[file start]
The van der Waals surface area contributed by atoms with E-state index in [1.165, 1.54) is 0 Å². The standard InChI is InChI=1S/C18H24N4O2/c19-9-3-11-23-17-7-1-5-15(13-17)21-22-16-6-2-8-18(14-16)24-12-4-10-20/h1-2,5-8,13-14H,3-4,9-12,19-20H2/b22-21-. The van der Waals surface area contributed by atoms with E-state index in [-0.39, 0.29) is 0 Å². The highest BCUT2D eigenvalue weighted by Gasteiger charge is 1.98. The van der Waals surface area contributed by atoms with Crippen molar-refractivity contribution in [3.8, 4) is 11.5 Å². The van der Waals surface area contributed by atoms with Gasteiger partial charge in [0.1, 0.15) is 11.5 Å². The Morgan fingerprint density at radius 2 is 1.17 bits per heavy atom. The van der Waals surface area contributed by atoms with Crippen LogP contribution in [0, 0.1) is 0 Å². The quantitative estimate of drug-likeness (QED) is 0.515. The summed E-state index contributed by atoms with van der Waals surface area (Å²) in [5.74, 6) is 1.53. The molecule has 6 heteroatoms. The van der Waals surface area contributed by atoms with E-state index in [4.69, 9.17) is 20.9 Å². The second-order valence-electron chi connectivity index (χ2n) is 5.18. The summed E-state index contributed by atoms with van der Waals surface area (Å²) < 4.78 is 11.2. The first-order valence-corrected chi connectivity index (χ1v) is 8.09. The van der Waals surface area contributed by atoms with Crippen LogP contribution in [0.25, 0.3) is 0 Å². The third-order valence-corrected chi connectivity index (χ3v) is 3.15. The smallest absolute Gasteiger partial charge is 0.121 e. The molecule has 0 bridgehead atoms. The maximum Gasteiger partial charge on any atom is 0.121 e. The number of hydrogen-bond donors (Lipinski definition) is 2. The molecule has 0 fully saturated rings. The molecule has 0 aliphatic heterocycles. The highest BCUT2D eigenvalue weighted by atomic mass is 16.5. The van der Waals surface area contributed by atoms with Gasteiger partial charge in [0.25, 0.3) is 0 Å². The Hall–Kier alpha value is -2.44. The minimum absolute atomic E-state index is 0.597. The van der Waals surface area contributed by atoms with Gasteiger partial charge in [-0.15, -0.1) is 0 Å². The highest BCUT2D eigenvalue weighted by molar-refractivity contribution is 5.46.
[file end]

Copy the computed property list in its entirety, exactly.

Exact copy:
The van der Waals surface area contributed by atoms with E-state index in [1.165, 1.54) is 0 Å². The standard InChI is InChI=1S/C18H24N4O2/c19-9-3-11-23-17-7-1-5-15(13-17)21-22-16-6-2-8-18(14-16)24-12-4-10-20/h1-2,5-8,13-14H,3-4,9-12,19-20H2/b22-21-. The van der Waals surface area contributed by atoms with E-state index in [-0.39, 0.29) is 0 Å². The highest BCUT2D eigenvalue weighted by Gasteiger charge is 1.98. The van der Waals surface area contributed by atoms with Crippen molar-refractivity contribution in [3.8, 4) is 11.5 Å². The van der Waals surface area contributed by atoms with Gasteiger partial charge in [0.1, 0.15) is 11.5 Å². The Morgan fingerprint density at radius 2 is 1.17 bits per heavy atom. The van der Waals surface area contributed by atoms with Crippen LogP contribution in [0, 0.1) is 0 Å². The quantitative estimate of drug-likeness (QED) is 0.515. The summed E-state index contributed by atoms with van der Waals surface area (Å²) in [5.74, 6) is 1.53. The molecule has 6 heteroatoms. The van der Waals surface area contributed by atoms with E-state index in [4.69, 9.17) is 20.9 Å². The second-order valence-electron chi connectivity index (χ2n) is 5.18. The summed E-state index contributed by atoms with van der Waals surface area (Å²) < 4.78 is 11.2. The first-order valence-corrected chi connectivity index (χ1v) is 8.09. The van der Waals surface area contributed by atoms with Crippen LogP contribution in [0.25, 0.3) is 0 Å². The third-order valence-corrected chi connectivity index (χ3v) is 3.15. The smallest absolute Gasteiger partial charge is 0.121 e. The molecule has 0 bridgehead atoms. The maximum Gasteiger partial charge on any atom is 0.121 e. The number of hydrogen-bond donors (Lipinski definition) is 2. The molecule has 0 fully saturated rings. The molecule has 0 aliphatic heterocycles. The highest BCUT2D eigenvalue weighted by atomic mass is 16.5. The van der Waals surface area contributed by atoms with Gasteiger partial charge in [0.25, 0.3) is 0 Å². The Hall–Kier alpha value is -2.44. The minimum absolute atomic E-state index is 0.597. The van der Waals surface area contributed by atoms with Gasteiger partial charge in [-0.15, -0.1) is 0 Å². The highest BCUT2D eigenvalue weighted by molar-refractivity contribution is 5.46.